You think you’re going to take a hundred kilos of heroin into the US and you don’t work for anyone? Someone is going to allow that?
(SPOILERS) Is this the most rote of all Ridley Scott's movies? I know, there’s serious competition, particularly in his post-Gladiator workhorse mode. On first viewing, there’s a temptation to forgive American Gangster its slackness and shocking lack of internal tension on the basis of the embarrassment of names and faces attached, but that wears very thin very quickly upon revisit. Even the then-Scott talisman of Russell Crowe and the usually reliable Denzel Washington seem cast adrift in this true-life-but-not-all-that-much-really-to-be-honest period piece concerning drug dealer Frank Lucas.
The picture took seven years to get made, during which time it went from Ridders to Brian De Palma to Antoine Fuqua to Peter Berg and then back to Ridders again, with Steven Zaillian and then Terry George and then Zaillian furnishing the screenplay. You can see the appeal, manufacturing – as in, much of the content has been invented, both through Lucas’ embellished confessions and the composite portrait of Detective Richie Roberts as the main player in bringing him down – a "factual" version of Heat – a comparison that isn’t only unavoidable but is actively courted – but both screenplay and direction are entirely lacking as far furnishing events with substance and conviction are concerned.
American Gangster has absolutely no personality, even stylistically. We should be impressed by Frank's cunning and daring, willing him to succeed just as we're willing Richie to bring him to justice – that's the sign of good telling in this sort of tale – but Scott lets the entire enterprise flounder. Character traits are left searching for underlying motivation, failing to overcome their inherent clichés (not least their personal lives, from Richie's ex Carla Gugino and his child custody battle to Frank being an unflinching hard guy devoted to his mother).
Worse, neither antagonist nor protagonist are terribly interesting. Washington never seems stirred to give Frank a glimmer of an internal process, so he just seems blandly stoic. Early in his rise, there are teases of interest – his trip to Vietnam, going to the source to make a deal, might be the highlight of the picture, showing his ambition and self-confidence – but the movie doesn’t make good on the warning that Frank won’t be able to get away with this. He has a remarkably easy ride, meaning it's one mostly free of tension. There are no highs or lows, no real tests and tribulations.
Tango: You’re going to shoot me, in front of everybody?
Frank has his opponents but dispatching them comes without any pressure; it's a great idea for a scene, Frank killing Tango (Idris Elba, always more convincing when going American) in broad daylight on a crowded street before casually returning to his lunch, but as shot by Scott, there’s has no impact. The opening sees Frank dousing a man in petrol and setting him alight, and later he slams a man's head in a piano, but we’re unstirred by his ruthless tendencies because we don’t really believe them. There's none of the grim steel of a peak De Niro or Pesci. Frank warns brother Huey (Chiwetel Ejiofor – this cast is great, and mostly goes to waste) "The loudest one in the room is the weakest one" and it’s clearly meant as a foreshadowing of his downfall after wife Eva (Lymari Nadal) buys him a flash coat he then wears to the Ali-Frazier match, so getting him noticed in all the wrong ways, but it doesn't play. Scorsese would have structured an engrossing rise then decline and fall. Scott just has things happen. It’s kind of boring.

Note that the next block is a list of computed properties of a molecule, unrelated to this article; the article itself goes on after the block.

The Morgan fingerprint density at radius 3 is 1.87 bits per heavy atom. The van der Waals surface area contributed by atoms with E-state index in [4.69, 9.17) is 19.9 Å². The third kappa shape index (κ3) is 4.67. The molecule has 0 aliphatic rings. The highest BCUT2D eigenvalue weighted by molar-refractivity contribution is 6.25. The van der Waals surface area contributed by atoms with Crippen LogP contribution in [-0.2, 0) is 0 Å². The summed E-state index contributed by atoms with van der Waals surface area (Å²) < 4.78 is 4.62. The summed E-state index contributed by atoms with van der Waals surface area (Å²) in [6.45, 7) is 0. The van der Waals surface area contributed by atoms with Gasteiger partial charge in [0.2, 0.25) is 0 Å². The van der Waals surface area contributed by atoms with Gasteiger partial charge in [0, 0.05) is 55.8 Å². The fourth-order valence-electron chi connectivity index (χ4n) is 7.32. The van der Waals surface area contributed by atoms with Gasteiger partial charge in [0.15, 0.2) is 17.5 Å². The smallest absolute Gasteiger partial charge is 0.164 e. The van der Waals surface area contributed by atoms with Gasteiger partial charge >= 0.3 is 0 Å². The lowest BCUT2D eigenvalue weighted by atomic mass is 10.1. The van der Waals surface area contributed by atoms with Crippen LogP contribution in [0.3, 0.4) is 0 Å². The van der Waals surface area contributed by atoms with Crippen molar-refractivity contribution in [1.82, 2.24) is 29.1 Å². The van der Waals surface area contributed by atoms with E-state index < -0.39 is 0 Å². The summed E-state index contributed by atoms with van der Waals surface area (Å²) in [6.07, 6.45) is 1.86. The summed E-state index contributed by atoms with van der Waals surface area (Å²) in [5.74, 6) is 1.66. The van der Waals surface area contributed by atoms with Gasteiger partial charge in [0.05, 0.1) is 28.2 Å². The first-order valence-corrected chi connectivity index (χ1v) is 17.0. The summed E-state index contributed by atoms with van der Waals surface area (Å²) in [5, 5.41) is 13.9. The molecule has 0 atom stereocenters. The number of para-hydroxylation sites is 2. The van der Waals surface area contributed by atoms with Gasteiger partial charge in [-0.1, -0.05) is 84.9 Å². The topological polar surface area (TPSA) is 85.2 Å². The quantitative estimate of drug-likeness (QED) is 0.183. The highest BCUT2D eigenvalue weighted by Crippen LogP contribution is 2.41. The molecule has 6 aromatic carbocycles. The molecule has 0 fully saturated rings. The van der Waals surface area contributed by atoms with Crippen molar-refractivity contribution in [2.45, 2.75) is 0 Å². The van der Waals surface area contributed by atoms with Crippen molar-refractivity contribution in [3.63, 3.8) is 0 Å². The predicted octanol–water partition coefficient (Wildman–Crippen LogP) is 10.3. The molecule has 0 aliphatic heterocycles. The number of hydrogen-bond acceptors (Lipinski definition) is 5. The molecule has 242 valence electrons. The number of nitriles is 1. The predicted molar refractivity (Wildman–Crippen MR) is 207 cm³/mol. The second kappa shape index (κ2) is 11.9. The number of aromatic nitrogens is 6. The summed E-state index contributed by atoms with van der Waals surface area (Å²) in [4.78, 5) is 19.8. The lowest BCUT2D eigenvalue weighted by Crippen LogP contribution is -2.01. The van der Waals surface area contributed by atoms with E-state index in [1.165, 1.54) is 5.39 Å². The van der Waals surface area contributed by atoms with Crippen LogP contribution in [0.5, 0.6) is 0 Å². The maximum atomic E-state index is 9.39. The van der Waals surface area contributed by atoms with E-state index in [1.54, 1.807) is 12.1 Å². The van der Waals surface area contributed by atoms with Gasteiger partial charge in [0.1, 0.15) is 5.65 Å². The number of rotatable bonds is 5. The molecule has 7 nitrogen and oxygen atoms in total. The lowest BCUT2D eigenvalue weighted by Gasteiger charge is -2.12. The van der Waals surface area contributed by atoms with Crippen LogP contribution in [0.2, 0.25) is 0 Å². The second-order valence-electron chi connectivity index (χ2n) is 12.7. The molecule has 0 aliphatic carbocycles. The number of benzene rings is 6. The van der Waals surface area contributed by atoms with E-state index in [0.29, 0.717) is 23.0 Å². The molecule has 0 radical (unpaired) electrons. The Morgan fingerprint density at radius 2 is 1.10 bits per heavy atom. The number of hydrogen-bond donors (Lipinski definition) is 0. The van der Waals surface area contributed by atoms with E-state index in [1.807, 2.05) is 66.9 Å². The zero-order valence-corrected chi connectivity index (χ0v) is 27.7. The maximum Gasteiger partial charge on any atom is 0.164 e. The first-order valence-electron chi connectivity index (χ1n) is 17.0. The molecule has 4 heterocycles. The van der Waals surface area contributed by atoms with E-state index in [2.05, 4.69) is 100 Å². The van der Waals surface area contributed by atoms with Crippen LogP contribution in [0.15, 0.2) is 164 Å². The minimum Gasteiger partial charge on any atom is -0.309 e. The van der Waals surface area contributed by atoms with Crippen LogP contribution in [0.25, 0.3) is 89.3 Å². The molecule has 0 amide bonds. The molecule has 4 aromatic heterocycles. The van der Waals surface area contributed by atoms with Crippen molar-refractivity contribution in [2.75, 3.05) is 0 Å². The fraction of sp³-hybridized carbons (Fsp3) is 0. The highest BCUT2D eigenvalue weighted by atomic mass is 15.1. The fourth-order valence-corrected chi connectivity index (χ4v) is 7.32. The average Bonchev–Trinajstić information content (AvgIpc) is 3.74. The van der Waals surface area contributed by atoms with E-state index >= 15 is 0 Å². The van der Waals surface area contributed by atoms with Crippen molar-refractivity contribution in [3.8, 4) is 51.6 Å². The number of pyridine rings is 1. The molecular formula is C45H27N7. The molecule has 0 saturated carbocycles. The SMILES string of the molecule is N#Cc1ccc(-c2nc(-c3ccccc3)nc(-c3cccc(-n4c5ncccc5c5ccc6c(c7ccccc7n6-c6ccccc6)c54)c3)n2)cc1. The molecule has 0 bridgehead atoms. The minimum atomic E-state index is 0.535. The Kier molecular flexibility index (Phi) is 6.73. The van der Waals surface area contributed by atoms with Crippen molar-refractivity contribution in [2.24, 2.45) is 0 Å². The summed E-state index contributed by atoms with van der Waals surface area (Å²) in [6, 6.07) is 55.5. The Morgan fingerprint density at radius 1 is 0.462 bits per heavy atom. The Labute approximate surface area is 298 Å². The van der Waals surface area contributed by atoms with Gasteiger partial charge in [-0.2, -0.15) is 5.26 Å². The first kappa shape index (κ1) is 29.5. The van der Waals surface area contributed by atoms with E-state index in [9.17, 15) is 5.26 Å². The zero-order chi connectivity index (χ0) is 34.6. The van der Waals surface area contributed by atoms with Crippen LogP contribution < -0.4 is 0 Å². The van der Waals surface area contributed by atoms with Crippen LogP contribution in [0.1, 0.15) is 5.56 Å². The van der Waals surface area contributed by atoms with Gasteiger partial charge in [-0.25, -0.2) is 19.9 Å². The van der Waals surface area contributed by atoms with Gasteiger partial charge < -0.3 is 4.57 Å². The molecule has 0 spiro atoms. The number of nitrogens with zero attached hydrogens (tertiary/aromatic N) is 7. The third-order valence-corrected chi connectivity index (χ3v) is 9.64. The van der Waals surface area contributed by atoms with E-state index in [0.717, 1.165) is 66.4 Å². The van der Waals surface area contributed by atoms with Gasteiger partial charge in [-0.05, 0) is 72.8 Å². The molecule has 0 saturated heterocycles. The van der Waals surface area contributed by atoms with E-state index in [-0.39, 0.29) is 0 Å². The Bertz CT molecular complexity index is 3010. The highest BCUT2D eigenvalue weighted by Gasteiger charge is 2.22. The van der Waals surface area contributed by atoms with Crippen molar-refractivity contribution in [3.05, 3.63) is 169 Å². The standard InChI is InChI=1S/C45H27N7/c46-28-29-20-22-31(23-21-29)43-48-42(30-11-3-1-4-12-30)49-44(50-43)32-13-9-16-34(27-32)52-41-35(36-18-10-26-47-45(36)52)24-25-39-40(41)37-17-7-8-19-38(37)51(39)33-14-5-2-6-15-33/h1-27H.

Roberts: Who can afford to sell stuff that’s twice as good for half as much?
Crowe fares marginally better with "fucking boy scout" Roberts (labelled as such for turning in $1m found in the back of a car) but there’s also little suspense in his being shunned by his peers, certainly not of the Serpico variety. Scott does nothing to step up the drama on either side of the fence. Heat this most certainly is not. There are momentary interludes – the corpse that addict partner John Ortiz – typically OTT – leaves at a scene of mounting tension, an altercation with Josh Brolin’s bent cop (Brolin rocking a natty period tache) as Roberts is told "Never, ever come into this city unannounced" – but they’re no more than that. A great moviemaker would have the payoff to Brolin ("Before you get on that bridge again, you should call me first") as a punch-the-air moment of vindication, but here you barely notice.
The picture is littered with great players and big names – Ted Levine, Armand Assante, John Hawkes, RZA, Joe Morton, Common, Cuba Gooding Jr, Jon Polito, Norman Reedus – but hardly anyone leaves an impression. There's a firefight in the lead up to Frank's arrest, but it's too little too late. And the arrest itself, outside a church to the strains of Amazing Grace is so corny, it should have been nixed by wiser minds as soon as it occurred to the director. As for the waited-for Heat head-to-head scene between the leading men, it fails to materialise as an event. It's a damp squib; if you want Crowe and Denzel performing together, watch Virtuosity instead.
This might be the real point to have given up on Scott, if you hadn’t seen the signs already; everything about the production is profoundly vanilla. The movie’s in the same vein as other real-life dramas he's handled but even more so, with little propulsion or drive, a project completed on autopilot. And for someone recently admonishing the spending of wanton cash, it's mystifying where the $100m American Gangster price tag went. Maybe it's in a car boot somewhere.
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